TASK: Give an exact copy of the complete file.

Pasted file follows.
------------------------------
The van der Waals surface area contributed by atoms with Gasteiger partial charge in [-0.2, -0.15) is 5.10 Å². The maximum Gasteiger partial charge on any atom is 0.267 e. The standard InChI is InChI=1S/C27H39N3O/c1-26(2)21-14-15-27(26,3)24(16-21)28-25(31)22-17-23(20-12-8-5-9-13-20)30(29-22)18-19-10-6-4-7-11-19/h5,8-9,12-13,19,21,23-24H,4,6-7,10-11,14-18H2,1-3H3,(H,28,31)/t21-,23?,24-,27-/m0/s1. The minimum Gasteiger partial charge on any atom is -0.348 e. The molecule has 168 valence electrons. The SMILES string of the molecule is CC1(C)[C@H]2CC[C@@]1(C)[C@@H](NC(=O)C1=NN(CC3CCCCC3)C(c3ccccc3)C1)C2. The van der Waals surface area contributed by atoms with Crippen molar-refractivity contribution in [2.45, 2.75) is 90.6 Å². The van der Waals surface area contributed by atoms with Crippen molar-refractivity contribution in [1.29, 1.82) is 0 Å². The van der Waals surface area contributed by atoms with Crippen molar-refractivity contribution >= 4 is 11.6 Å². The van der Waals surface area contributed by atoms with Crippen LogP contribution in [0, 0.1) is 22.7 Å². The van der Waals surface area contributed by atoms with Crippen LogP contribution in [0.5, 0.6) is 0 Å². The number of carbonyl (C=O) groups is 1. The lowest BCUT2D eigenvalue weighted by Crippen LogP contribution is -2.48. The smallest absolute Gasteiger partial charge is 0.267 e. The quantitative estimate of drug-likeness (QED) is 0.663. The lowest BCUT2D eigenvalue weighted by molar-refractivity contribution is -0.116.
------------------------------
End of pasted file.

The van der Waals surface area contributed by atoms with Gasteiger partial charge in [-0.2, -0.15) is 5.10 Å². The maximum Gasteiger partial charge on any atom is 0.267 e. The standard InChI is InChI=1S/C27H39N3O/c1-26(2)21-14-15-27(26,3)24(16-21)28-25(31)22-17-23(20-12-8-5-9-13-20)30(29-22)18-19-10-6-4-7-11-19/h5,8-9,12-13,19,21,23-24H,4,6-7,10-11,14-18H2,1-3H3,(H,28,31)/t21-,23?,24-,27-/m0/s1. The minimum Gasteiger partial charge on any atom is -0.348 e. The molecule has 168 valence electrons. The SMILES string of the molecule is CC1(C)[C@H]2CC[C@@]1(C)[C@@H](NC(=O)C1=NN(CC3CCCCC3)C(c3ccccc3)C1)C2. The van der Waals surface area contributed by atoms with Crippen molar-refractivity contribution in [2.45, 2.75) is 90.6 Å². The van der Waals surface area contributed by atoms with Crippen molar-refractivity contribution in [1.29, 1.82) is 0 Å². The van der Waals surface area contributed by atoms with Crippen molar-refractivity contribution >= 4 is 11.6 Å². The van der Waals surface area contributed by atoms with Crippen LogP contribution in [0, 0.1) is 22.7 Å². The van der Waals surface area contributed by atoms with Crippen LogP contribution in [0.5, 0.6) is 0 Å². The number of carbonyl (C=O) groups is 1. The lowest BCUT2D eigenvalue weighted by Crippen LogP contribution is -2.48. The smallest absolute Gasteiger partial charge is 0.267 e. The quantitative estimate of drug-likeness (QED) is 0.663. The lowest BCUT2D eigenvalue weighted by molar-refractivity contribution is -0.116.